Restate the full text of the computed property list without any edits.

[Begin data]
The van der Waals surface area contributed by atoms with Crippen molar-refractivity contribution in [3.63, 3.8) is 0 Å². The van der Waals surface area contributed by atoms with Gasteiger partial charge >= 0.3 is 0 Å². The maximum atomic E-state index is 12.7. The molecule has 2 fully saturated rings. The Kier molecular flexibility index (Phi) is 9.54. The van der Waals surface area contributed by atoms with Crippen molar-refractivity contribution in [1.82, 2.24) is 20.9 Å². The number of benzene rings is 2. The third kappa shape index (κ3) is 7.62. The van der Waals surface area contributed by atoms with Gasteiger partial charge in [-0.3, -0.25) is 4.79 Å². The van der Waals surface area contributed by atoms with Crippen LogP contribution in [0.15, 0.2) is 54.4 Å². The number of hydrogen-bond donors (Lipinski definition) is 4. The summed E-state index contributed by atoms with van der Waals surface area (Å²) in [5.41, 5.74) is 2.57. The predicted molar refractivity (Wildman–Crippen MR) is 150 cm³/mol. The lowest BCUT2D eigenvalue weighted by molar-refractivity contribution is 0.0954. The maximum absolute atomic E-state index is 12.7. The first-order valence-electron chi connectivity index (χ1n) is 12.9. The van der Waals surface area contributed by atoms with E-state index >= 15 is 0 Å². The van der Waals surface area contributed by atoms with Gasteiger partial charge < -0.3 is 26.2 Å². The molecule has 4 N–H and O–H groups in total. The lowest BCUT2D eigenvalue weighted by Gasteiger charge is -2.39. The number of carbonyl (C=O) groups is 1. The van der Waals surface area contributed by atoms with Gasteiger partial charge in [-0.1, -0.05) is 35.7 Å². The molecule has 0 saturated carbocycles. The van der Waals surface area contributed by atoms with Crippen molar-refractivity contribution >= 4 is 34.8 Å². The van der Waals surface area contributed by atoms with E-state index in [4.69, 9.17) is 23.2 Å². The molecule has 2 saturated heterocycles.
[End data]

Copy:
The van der Waals surface area contributed by atoms with Crippen molar-refractivity contribution in [3.63, 3.8) is 0 Å². The van der Waals surface area contributed by atoms with Gasteiger partial charge >= 0.3 is 0 Å². The maximum atomic E-state index is 12.7. The molecule has 2 fully saturated rings. The Kier molecular flexibility index (Phi) is 9.54. The van der Waals surface area contributed by atoms with Crippen molar-refractivity contribution in [1.82, 2.24) is 20.9 Å². The number of benzene rings is 2. The third kappa shape index (κ3) is 7.62. The van der Waals surface area contributed by atoms with Gasteiger partial charge in [-0.3, -0.25) is 4.79 Å². The van der Waals surface area contributed by atoms with Crippen LogP contribution in [0.15, 0.2) is 54.4 Å². The number of hydrogen-bond donors (Lipinski definition) is 4. The summed E-state index contributed by atoms with van der Waals surface area (Å²) in [5.41, 5.74) is 2.57. The predicted molar refractivity (Wildman–Crippen MR) is 150 cm³/mol. The lowest BCUT2D eigenvalue weighted by molar-refractivity contribution is 0.0954. The maximum absolute atomic E-state index is 12.7. The first-order valence-electron chi connectivity index (χ1n) is 12.9. The van der Waals surface area contributed by atoms with E-state index >= 15 is 0 Å². The van der Waals surface area contributed by atoms with Gasteiger partial charge < -0.3 is 26.2 Å². The molecule has 4 N–H and O–H groups in total. The lowest BCUT2D eigenvalue weighted by Gasteiger charge is -2.39. The number of carbonyl (C=O) groups is 1. The van der Waals surface area contributed by atoms with Gasteiger partial charge in [-0.1, -0.05) is 35.7 Å². The molecule has 0 saturated carbocycles. The van der Waals surface area contributed by atoms with Crippen molar-refractivity contribution >= 4 is 34.8 Å². The van der Waals surface area contributed by atoms with E-state index in [4.69, 9.17) is 23.2 Å². The molecule has 2 saturated heterocycles.